A finite set of colors in no particular order.

In computer graphics, a palette is a finite set of colors in no particular order. Palettes can be optimized to improve image accuracy in the presence of software or hardware constraints.

Depending on the context, the term palette and related terms such as Web palette and RGB palette can have somewhat different meanings. The following are some of the widely used meanings for palette in computer graphics:

  • The total number of colors that a given system is able to generate or manage (though, due to video memory limitations, it may not be able to display them all simultaneously):
    • full palette: For example, Highcolor displays are said to have a 16-bit RGB palette.
  • The limited selection of colors that can be displayed simultaneously:
    • On the whole screen:
      • fixed palette selection: A given display adapter can offer a fixed color selection when its hardware registers are appropriately set. For example, the Color Graphics Adapter (CGA), in one of the standard graphics modes, can be set to show the so-called palette #1 or the palette #2: two combinations of 3 fixed colors and one user-defined background color each.
      • selected colors or picked colors: In this case, the color selection, generally from a wider explicitly available full palette, is always chosen by software, both by the user or by a program. For example, the standard VGA display adapter is said to provide a palette of 256 simultaneous colors from a total of 262,144 different colors.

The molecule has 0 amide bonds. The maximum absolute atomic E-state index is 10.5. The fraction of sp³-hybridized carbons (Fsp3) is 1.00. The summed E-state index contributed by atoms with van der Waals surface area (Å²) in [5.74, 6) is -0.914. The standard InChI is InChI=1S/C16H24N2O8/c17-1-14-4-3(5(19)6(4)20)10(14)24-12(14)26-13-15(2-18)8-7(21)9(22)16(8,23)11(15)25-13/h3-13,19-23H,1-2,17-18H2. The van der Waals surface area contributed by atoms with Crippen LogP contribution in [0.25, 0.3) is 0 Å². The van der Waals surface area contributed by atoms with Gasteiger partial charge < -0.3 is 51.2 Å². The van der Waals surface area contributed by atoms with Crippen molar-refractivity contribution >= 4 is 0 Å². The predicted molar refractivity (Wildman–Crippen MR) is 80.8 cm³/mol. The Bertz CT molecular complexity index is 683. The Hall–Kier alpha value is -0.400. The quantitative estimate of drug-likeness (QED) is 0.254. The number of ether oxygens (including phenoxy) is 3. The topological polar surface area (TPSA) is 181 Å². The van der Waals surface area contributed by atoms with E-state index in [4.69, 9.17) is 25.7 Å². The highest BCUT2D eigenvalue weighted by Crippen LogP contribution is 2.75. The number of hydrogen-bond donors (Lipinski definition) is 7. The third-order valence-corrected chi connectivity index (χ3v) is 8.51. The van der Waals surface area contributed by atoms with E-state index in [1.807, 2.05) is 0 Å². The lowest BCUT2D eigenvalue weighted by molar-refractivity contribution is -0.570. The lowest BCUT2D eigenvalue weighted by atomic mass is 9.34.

• default palette or system palette: The given selected colors have been officially standardized by somebody or corporation. For example, the well known Web-safe colors for use with Internet browsers, or the Microsoft Windows default palette.
  • On an individual image:
    • color map or color table: The limited color selection is stored inside the given indexed color image file. For example, GIF.
    • image palette or image colors: The limited color selection is assumed to be the full list of the colors the given digital image has, even when the image file does not employ indexed-color pixel encoding.
  • The underlying hardware that may be used to hold those simultaneous colors:
    • hardware palette or Color Look-Up Table (CLUT): In order to show them, the selected colors' values must be loaded in the color hardware registers of the display subsystem. For example, the hardware registers of the Commodore Amiga are known both as their color palette and their CLUT, depending on sources.
  • GUI palettes
    • An arrangement of a limited set of user or system colors that can be chosen. In such cases, the expression color palette or user color palette are common equivalents. This usage resembles a true artist's palette.
    • A tool palette, a rectangular area, called a palette window, of the application screen with buttons, icons or another GUI controls available for quick command or symbol access; if the user is able to place it anywhere by moving it through a mouse or similar pointing device, it is known as a floating palette. A palette for choosing colors can be also a floating palette.
  • CLUT
also known as
  • Color look-up table
Adapted from content published on
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